I've also improved the look of container requirements, check:
 http://erdani.com/d/phobos/std_container.html
 Comments and ideas are welcome.
 Andrei

One question: Now that hasAt is gone, how does one use StoppingPolicy.longest properly? IMHO StoppingPolicy.longest was never all that useful and should just be removed.

Hmmm, I was wrong to remove hasAt. Will add it back. Andrei
Sep 08 2010
prev sibling next sibling parent reply bearophile <bearophileHUGS lycos.com> writes:
Andrei:
 I've also fixed Zip (finally!) to get rid of a couple of dirty tricks. 
 It turns out that front()/front(v)/moveFront() are a correct way to 
 abstract proxy ranges like Zip is.

In this changeset: http://www.dsource.org/projects/phobos/changeset/1968 I see code as: auto arr2 = t.field[1]; auto zShortest = zip(arr1, arr2); assert(equal(map!"a.at!0"(zShortest), [1, 2])); Changed in: auto arr2 = t.field[1]; auto zShortest = zip(arr1, arr2); assert(equal(map!"a.field[0]"(zShortest), [1, 2])); So is this related to this enhancement request? http://d.puremagic.com/issues/show_bug.cgi?id=4382 Bye, bearophile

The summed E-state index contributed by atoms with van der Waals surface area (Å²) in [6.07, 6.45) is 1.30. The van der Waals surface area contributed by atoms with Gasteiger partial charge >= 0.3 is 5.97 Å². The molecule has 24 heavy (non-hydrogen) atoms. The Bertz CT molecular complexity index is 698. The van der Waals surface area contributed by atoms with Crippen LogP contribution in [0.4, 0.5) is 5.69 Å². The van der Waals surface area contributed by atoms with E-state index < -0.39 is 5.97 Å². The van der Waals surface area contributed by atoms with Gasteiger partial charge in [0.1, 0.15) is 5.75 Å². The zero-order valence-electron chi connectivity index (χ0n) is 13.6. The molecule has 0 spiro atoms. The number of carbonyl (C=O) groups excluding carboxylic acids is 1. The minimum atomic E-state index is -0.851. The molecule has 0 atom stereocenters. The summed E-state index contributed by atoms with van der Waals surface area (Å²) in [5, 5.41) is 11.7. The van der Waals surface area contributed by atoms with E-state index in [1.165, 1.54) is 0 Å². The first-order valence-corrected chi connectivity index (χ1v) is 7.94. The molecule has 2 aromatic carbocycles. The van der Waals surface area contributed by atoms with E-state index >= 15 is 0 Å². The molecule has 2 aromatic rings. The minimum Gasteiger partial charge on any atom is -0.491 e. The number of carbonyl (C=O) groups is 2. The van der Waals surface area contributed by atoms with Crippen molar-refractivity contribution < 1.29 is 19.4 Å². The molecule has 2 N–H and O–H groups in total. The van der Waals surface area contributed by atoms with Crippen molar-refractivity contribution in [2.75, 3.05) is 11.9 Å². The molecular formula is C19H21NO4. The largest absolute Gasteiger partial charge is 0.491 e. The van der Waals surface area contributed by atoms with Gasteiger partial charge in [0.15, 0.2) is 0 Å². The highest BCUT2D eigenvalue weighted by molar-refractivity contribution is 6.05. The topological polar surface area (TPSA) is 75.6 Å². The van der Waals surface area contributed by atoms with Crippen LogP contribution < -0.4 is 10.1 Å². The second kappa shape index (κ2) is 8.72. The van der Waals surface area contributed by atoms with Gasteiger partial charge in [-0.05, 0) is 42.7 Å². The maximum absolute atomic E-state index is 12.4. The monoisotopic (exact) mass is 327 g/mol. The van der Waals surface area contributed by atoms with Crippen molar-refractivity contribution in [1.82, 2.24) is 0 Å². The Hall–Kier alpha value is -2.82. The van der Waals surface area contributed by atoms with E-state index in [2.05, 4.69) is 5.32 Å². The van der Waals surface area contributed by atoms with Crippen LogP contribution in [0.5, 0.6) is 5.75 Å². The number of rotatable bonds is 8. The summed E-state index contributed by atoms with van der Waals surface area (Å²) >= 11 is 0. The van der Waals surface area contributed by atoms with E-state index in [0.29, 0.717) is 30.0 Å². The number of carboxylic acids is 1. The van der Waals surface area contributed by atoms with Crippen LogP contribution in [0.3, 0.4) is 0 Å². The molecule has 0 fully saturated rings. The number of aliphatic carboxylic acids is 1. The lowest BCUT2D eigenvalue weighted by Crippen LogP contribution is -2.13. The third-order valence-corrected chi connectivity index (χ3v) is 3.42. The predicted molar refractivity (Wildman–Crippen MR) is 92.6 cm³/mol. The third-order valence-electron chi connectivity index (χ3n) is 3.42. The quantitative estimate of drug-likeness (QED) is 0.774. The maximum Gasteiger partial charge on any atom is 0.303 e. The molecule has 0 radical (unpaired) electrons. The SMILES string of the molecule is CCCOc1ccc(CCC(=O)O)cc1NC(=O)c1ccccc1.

Sep 08 2010
next sibling parent reply Andrei Alexandrescu <SeeWebsiteForEmail erdani.org> writes:
On 9/8/10 12:06 CDT, Andrej Mitrovic wrote:
 I don't want to hijack the topic, but can I ask a question?

 In the Phobos docs I often see this kind of code:

 assert(equal(radial(a), [ 3, 4, 2, 5, 1 ][]));

 What is the purpose of the extra square brackets after the array
 literal? Because the code works both with and without them.